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    Introduction To Jewellery CAD/CAM

A design that is quite easy using one type of software can become very complex if another one is used. For example, to design a model with recurrent geometric patterns, like a bangle adorned with fretwork, then a true CAD, that is a solid modelling system, is preferable. In contrast, if you want to design an artistically very elaborate object, a CAID system, that is a surface modelling system, is preferable. Consequently, software selection should be carefully considered and should be based on production characteristics and potential of the company. It must be remembered that CAD design is definitely not automatic and always man is the “thinking” subject. A wrong choice can cause big problems in the use of the system and, in some cases, can make it completely useless.There is a wide range of modelling systems offered in the market and an inexperienced company can have great difficulties in making the correct choice.

After this premise, we can consider the step that comes after CAD modelling, by CAM. CAM is a computer directed and controlled production activity. CAM technology not only allows direct control of machines and of a company’s functions, but can also enable production planning, in order to reach the following objectives:

  • automatic diagnostics of production process,
  • product quality analysis,
  • collection, organization and recording of data on process stages and work progress,
  • and, principally, production control.

To gain a better understanding of the above topics, we will examine a practical application of CAD/CAM in jewellery manufacturing. The task of the jewellery designer and of the goldsmith can be divided into two phases. The first phase concerns CAD modelling: The designer’s idea (usually a sketch drawn on paper) is the starting point. The next stage is the realisation of the drawing with the CAD program.

The mathematical model is analyzed with the same program to verify the surfaces and control any possible errors. Finally, to get a better understanding, the finished object is simulated. This phase is named “rendering” by the technicians, but is not essential for the production of the model. It is used only to check the aesthetic characteristics of a jewellery piece. Now comes the second phase, CAM manufacturing, where the machining route is planned.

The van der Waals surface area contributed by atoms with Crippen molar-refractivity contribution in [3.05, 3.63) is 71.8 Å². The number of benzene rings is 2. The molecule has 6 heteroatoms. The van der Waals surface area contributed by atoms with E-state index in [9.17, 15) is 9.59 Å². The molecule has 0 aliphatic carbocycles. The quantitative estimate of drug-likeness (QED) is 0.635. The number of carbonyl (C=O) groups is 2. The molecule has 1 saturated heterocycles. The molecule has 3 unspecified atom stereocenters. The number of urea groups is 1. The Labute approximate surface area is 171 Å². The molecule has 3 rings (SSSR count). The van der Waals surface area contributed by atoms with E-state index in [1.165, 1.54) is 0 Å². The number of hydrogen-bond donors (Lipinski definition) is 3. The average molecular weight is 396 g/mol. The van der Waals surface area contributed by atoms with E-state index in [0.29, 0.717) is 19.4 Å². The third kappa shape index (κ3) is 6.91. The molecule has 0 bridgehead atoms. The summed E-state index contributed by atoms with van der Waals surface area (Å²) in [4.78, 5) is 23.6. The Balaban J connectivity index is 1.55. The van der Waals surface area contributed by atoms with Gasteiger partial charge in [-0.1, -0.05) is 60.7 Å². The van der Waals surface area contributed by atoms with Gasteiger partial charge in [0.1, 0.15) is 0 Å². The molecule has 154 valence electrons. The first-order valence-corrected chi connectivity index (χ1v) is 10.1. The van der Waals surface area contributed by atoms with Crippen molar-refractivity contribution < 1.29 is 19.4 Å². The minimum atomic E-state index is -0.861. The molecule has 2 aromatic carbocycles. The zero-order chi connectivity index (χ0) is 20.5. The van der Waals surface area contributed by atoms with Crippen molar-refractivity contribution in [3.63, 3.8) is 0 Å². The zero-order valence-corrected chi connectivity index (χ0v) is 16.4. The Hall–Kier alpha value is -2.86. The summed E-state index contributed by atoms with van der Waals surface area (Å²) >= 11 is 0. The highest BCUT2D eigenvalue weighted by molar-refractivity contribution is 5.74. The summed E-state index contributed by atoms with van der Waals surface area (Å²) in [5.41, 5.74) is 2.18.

Obviously, the material machined is not necessarily gold but, more commonly, a cheap material is used, such as wax, plastic or a base metal. When tool type and machining technique have been defined, simulation of machining can begin. Now, once the machining route is ready and it can be sent to numerically controlled machines for the manufacture of the real object.


bullet01 To sum up, what does a CAD/CAM system mean today?

A CAD/CAM system is able to carry out the development, control and preparation of the model, or of the tools required for model manufacturing, such as moulds or templates, setting of machine tools. Above all, it enables a clear integration of the above phases in an integrated 3-dimensional modeling environment.

CAD/CAM in the factory :

Now the next question to be answered is ‘how can these technologies be introduced in the jewellery factory?’
Introduction of these new technologies in a company, or to arrange for the company to utilize them by means of new specialized design companies, can give substantial advantages in terms of cost and time required for making a model, but it is not exempt from problems.

In particular, it has been observed that, generally, the introduction of these new technologies can lead to one of two opposite reactions, either the company totally refuses to consider the new technology or takes a liking to it and tries to use it at all stages of the production process, possibly fully in-house. In the

First case, the refusal generally comes from the fear of change. At the start, some manufacturing operations will require changes that will result in some unavoidable opposition inside the factory by the operators who will see it, wrongly, as a challenge to their work or to their position. I stress “wrongly” because these new technologies absolutely do not aim to reduce or limit the tasks of designers or model makers. On the contrary, when these new systems are integrated into the factory production process, they will have much wider freedom of action and a stronger stimulus to imagination

There is also the second case, when these techniques are not only accepted, but even extolled, when the first results are achieved. At this moment a new problem arises that is exactly opposite to the first case:

The entrepreneur tries to do every thing with the computer, even the operations that can still be made more easily, logically and economically by hand.

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